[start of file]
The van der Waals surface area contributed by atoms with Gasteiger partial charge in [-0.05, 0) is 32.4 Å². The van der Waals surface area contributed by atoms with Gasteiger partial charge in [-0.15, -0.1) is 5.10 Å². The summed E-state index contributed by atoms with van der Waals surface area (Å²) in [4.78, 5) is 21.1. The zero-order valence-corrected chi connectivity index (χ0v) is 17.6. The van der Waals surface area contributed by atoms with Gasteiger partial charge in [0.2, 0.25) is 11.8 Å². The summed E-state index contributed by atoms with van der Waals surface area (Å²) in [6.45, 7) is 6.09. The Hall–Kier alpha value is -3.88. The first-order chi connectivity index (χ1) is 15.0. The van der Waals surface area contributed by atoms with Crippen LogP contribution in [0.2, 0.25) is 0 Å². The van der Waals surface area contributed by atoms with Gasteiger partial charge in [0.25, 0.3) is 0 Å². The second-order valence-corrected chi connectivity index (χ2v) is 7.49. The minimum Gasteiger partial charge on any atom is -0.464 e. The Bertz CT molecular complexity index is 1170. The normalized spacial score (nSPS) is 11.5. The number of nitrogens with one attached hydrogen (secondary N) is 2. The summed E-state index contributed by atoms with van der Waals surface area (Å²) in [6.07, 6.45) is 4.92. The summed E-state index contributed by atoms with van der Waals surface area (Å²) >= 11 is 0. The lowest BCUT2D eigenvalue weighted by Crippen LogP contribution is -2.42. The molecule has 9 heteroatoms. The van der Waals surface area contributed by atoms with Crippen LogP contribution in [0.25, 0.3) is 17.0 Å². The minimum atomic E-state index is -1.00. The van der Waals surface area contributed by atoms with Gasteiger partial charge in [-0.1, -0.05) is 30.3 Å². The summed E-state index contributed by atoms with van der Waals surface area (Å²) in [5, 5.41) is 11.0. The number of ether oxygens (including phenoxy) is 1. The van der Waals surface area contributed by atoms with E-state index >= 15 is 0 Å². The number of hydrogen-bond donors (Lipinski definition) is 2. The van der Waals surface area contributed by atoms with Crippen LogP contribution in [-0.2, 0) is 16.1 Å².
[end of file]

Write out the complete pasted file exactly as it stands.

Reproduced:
The van der Waals surface area contributed by atoms with Gasteiger partial charge in [-0.05, 0) is 32.4 Å². The van der Waals surface area contributed by atoms with Gasteiger partial charge in [-0.15, -0.1) is 5.10 Å². The summed E-state index contributed by atoms with van der Waals surface area (Å²) in [4.78, 5) is 21.1. The zero-order valence-corrected chi connectivity index (χ0v) is 17.6. The van der Waals surface area contributed by atoms with Gasteiger partial charge in [0.2, 0.25) is 11.8 Å². The summed E-state index contributed by atoms with van der Waals surface area (Å²) in [6.45, 7) is 6.09. The Hall–Kier alpha value is -3.88. The first-order chi connectivity index (χ1) is 15.0. The van der Waals surface area contributed by atoms with Crippen LogP contribution in [0.2, 0.25) is 0 Å². The van der Waals surface area contributed by atoms with Gasteiger partial charge in [0.25, 0.3) is 0 Å². The second-order valence-corrected chi connectivity index (χ2v) is 7.49. The minimum Gasteiger partial charge on any atom is -0.464 e. The Bertz CT molecular complexity index is 1170. The normalized spacial score (nSPS) is 11.5. The number of nitrogens with one attached hydrogen (secondary N) is 2. The summed E-state index contributed by atoms with van der Waals surface area (Å²) in [6.07, 6.45) is 4.92. The summed E-state index contributed by atoms with van der Waals surface area (Å²) >= 11 is 0. The lowest BCUT2D eigenvalue weighted by Crippen LogP contribution is -2.42. The molecule has 9 heteroatoms. The van der Waals surface area contributed by atoms with Crippen LogP contribution in [0.25, 0.3) is 17.0 Å². The minimum atomic E-state index is -1.00. The van der Waals surface area contributed by atoms with Gasteiger partial charge in [-0.1, -0.05) is 30.3 Å². The summed E-state index contributed by atoms with van der Waals surface area (Å²) in [5, 5.41) is 11.0. The number of ether oxygens (including phenoxy) is 1. The van der Waals surface area contributed by atoms with E-state index >= 15 is 0 Å². The number of hydrogen-bond donors (Lipinski definition) is 2. The van der Waals surface area contributed by atoms with Crippen LogP contribution in [-0.2, 0) is 16.1 Å².